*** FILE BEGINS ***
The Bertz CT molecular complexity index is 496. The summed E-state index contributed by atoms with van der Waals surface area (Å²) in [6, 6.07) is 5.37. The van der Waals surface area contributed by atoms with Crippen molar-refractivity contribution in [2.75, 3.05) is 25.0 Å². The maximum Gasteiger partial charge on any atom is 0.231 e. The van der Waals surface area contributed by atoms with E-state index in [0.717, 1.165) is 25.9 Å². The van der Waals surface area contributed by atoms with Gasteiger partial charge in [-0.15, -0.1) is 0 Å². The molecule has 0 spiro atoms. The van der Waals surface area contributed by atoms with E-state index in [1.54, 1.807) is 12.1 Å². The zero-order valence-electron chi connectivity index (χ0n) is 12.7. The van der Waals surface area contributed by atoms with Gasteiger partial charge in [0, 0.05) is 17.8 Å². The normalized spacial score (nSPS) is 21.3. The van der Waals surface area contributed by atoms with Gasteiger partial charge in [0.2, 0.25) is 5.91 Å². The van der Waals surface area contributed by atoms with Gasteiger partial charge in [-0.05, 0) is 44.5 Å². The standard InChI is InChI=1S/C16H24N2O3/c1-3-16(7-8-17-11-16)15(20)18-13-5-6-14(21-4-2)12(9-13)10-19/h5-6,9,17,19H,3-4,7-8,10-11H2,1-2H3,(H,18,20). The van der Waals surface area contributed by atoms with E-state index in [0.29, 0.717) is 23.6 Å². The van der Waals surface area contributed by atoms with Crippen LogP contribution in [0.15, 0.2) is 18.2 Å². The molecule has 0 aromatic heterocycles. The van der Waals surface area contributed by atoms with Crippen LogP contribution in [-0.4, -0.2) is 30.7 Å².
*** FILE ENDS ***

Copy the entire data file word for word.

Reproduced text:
The Bertz CT molecular complexity index is 496. The summed E-state index contributed by atoms with van der Waals surface area (Å²) in [6, 6.07) is 5.37. The van der Waals surface area contributed by atoms with Crippen molar-refractivity contribution in [2.75, 3.05) is 25.0 Å². The maximum Gasteiger partial charge on any atom is 0.231 e. The van der Waals surface area contributed by atoms with E-state index in [0.717, 1.165) is 25.9 Å². The van der Waals surface area contributed by atoms with Gasteiger partial charge in [-0.15, -0.1) is 0 Å². The molecule has 0 spiro atoms. The van der Waals surface area contributed by atoms with E-state index in [1.54, 1.807) is 12.1 Å². The zero-order valence-electron chi connectivity index (χ0n) is 12.7. The van der Waals surface area contributed by atoms with Gasteiger partial charge in [0, 0.05) is 17.8 Å². The normalized spacial score (nSPS) is 21.3. The van der Waals surface area contributed by atoms with Gasteiger partial charge in [0.2, 0.25) is 5.91 Å². The van der Waals surface area contributed by atoms with Gasteiger partial charge in [-0.05, 0) is 44.5 Å². The standard InChI is InChI=1S/C16H24N2O3/c1-3-16(7-8-17-11-16)15(20)18-13-5-6-14(21-4-2)12(9-13)10-19/h5-6,9,17,19H,3-4,7-8,10-11H2,1-2H3,(H,18,20). The van der Waals surface area contributed by atoms with E-state index in [0.29, 0.717) is 23.6 Å². The van der Waals surface area contributed by atoms with Crippen LogP contribution in [0.15, 0.2) is 18.2 Å². The molecule has 0 aromatic heterocycles. The van der Waals surface area contributed by atoms with Crippen LogP contribution in [-0.4, -0.2) is 30.7 Å².